I just got back towards the end of last week from visiting my brother in Germany.
It was good - he's the straight, frat bro sort who joined the Air Force right out of college about a year into the war in Iraq. Visiting him reminded me that the great thing about family, as someone once said, is that they force you to love people you'd otherwise never talk to.
I live in a rather insular world and I have had the privilege my entire adult life of choosing the people with whom I associate. And while I'm constantly exposed to new ideas, I often don't run into many people who, like my brother, would tell me they think that Tasers actually don't hurt all that much, that John Kerry's greatest fault was not talking about his military record enough, and that Sleater-Kinney sound just like the B-52's (I did have to give him that Carrie Brownstein can sometimes sing a bit like Kate Pierson does).
Taking some time off from posting also helped to clear my head a bit and get me to think instead of scramble to write something in a post. For example, I started thinking about just what I mean when I say that my identification as "queer" or "gay" is a direct criticism of fundamentalisms.
It's no secret to anyone who reads this site regularly that I don't like fundamentalisms. Anyone that relies on words on a sheet of paper and someone else's interpretation of those words for moral guidance isn't free and isn't living their own life.
And if there's something that can't be described on paper, it's sexuality. The wordless mania of an orgasm, the strong and silent pull of attraction, the emotional reaction to desire - it's non-textual. There's no McSexuality because sexuality can't be reduced and replicated in a way that works for everyone.
Not that some people won't try. And that's pretty much what heteronormativity is, or any sort of sexual normalization: trying to make one form of sexual expression fit everyone because of the assumption that it can. There's one reduced form of sexuality, one way to have relationships, one way to express desire, and it works for everyone (never mind the fact that most people don't follow it, it still works!).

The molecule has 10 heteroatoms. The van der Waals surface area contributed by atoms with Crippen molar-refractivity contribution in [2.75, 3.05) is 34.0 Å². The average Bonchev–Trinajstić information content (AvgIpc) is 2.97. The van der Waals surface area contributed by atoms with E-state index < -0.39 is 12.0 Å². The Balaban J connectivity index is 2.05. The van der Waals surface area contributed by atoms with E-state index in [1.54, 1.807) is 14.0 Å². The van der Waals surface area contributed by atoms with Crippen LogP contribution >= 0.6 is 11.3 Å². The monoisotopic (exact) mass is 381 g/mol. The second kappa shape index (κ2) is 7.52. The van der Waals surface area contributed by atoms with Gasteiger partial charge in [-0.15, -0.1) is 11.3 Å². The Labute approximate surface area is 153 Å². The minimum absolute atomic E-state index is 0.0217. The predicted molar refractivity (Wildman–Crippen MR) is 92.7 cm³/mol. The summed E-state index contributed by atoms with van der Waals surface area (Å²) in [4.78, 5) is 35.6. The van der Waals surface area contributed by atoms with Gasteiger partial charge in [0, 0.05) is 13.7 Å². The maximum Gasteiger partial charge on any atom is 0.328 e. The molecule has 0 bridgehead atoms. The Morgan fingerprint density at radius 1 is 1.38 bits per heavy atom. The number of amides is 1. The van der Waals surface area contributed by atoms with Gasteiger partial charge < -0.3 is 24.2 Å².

Fundamentalisms assume the same thing that sexual normalization assumes about sexuality, but instead with regards to other aspects of the way people live their lives. A Christian fundamentalist takes the Bible literally and assumes that there's only one interpretation of that text (always their own, conveniently), a libertarian takes the Constitution to only have one interpretation (which seems to benefit those in power), etc. There's one interpretation, it fits everyone's experiences, and if you don't like it you still have to suck it up and deal with it.
I think this is why people wonder so much about how a country like the US, with such a strong tradition of Separation of Church and State, can also have such a strong Christian fundamentalist influence on politics. They're influenced by the same epistemology of textuality, but they rely on different texts.
But Americans love just reading something and taking it literally, setting up black-and-white borders around interpretation, and then just arguing over which text is more important.
Not that there aren't ways to advocate the Separation of Church and State that aren't flatly textual (or be Christian, for that matter), that start with an inclination towards multiple voices and a recognition of context. As someone who'd fall on the side of separating the two concepts in practice, I'd defend it anyway if for nothing other than I don't want to live in Pat Robertson's vision for America.
But a textual fundamentalism about such a concept can turn against its original goals by becoming a strait-jacket instead of a guiding principle. A flat separationist attitude can lead to a situation where private individuals use their religion as an excuse not to hire LGBT people. If their religion is really telling them to fire the queers, then can a government that doesn't interfere with religion punish them?
And, of course, this would go against the primary intent of the Separation of Church and State - that people are free to choose the religion of their conscience without interference from power.
All of this I was thinking about when I spent two weeks with someone who, while he come from the same family I do, has managed to lead a life very different from mine. I don't really know what that means or how it happened, but I'm willing to appreciate it for what it was: a vacation with family.